"Hey Cameron, how many World Series has your franchise won?"
Frankly, I'm a bit torn about this one. As the fan of an NL West team, it is etched into my very soul to make fun of the Padres. It's nothing personal, just that the Padres are, for lack of a better word, the Padres. Normally, a Padres series in mid-August, particularly in a season where the Diamondbacks aren't going to make the playoffs, is an invitation to mail in a series preview. You know, make some jokes at the expense of pitchers you had forgotten even existed, throw in an off-hand comment about how the Padres are building for the future and will probably be really good in a year or twelve, and then get to bed early.
But the last time I blew off the Padres, they sort of embarrassed the Diamondbacks. You remember, no? That series had everything: offensive incompetence, a Bauer implosion, and a blown lead in front of a sold-out crowd on the Fourth of July. It was just three games, but for those three games at least, the Padres looked decisively better than the D-Backs. No one punishes hubris quite like the baseball gods.
What the Stats Say (According to Fangraphs):
That garish FIP- is the first thing you notice on the chart, but I'm going to defend the Padres a bit here. I mean, four of their top five starting pitchers from the beginning of the season were out by mid-May. Can you imagine if that happened to the Diamondbacks? They'd be stuck giving starts to guys like Wade Miley, Patrick Corbin, and Tyler Skaggs, for god's sake!
But since the Padres don't have that sort of talent lying around, they had to post an ad titled "Looking 4 Hot Sexy Washed-Up Former NL Central Starters" on Craigslist. Ross Olhendorf, Jason Marquis, Kip Wells, and Jeff Suppan answered, and here we are. That figure is pretty much what you would expect.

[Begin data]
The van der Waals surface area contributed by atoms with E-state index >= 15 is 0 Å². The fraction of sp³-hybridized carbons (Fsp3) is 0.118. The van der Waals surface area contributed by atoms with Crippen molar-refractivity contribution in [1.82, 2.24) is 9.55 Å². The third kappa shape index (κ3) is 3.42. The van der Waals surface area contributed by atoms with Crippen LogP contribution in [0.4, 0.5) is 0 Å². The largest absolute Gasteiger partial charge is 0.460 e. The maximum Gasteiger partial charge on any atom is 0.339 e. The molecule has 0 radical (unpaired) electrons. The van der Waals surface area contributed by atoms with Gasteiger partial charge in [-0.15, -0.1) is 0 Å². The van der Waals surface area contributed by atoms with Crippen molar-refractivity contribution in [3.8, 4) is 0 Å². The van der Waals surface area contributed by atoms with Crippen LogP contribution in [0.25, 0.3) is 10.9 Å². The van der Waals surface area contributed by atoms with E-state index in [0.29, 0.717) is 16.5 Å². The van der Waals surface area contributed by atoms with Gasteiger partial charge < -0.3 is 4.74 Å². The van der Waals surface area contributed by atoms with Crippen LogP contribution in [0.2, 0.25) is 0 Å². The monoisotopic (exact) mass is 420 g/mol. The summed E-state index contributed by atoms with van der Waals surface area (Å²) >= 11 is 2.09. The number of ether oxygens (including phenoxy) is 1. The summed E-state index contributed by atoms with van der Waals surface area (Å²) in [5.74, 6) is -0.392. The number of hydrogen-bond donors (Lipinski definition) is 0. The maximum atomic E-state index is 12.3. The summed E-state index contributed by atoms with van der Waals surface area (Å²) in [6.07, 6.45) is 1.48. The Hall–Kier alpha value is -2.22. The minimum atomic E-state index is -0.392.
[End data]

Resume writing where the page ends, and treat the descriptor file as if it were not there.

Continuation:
I hope you all enjoyed the jokes about the Padres' pitching, because this section won't be anywhere near as light-hearted. And that's because the Padres' offense has quietly started looking pretty good. They've put up a team line of .252/.320/.397 since the all-star break, and before you start scoffing at that, remember that they play half their games in Petco Park. Also, there's not a player on that last older than 30. Most of them are young, and a lot of them were top prospects rather recently. They're better than you think right now, and they're probably getting better.
Everyone just sort of assumed the Padres would deal Headley and Quentin at the trade deadline. I don't think the Padres ever stated that they wanted to or anything, but, you know, other teams were looking around for guys to acquire, and the Padres are the Padres. I don't think anyone even asked them or anything, people just sat around waiting for it to happen. Well, it didn't happen, because the Padres are evidently tired of being taken for granted, and because of that, they decided to try this new thing where they hang onto their good players. And both Quentin and Headley certainly qualify, with OPSes of .882 and .830 in 2012, respectively.
The Mat Latos trade was probably frustrating for fans of a team that has already seen more than it's fair share of rebuilding, but they can't argue with the results. It's dangerous to read too much into the first 100 Plate Appearances of anyone's career, but through his first 100 PAs, Yasmani Grandal has produced a 138 OPS+ while flashing solid catching skills. And while the first three months or so of the Yonder Alonso Experience had Padre fans bracing for the Justin Smoak-ian worst, he's hit noticeably better since the All-Star Break, with a line of .289/.329/.444.
That's not all. Alexi Amarista and Logan Forsythe form a young, dirt cheap, robustly league-average platoon that has the potential to be around for the next four years or so. Cameron Maybin has had a miserable season, but he's just a season removed from being the best hitter on the Padres (this comment works better if you don't think much about the Padres' offense last year), and he's started looking rather more like his old self since the All Star Break. In short, this offense makes me nervous.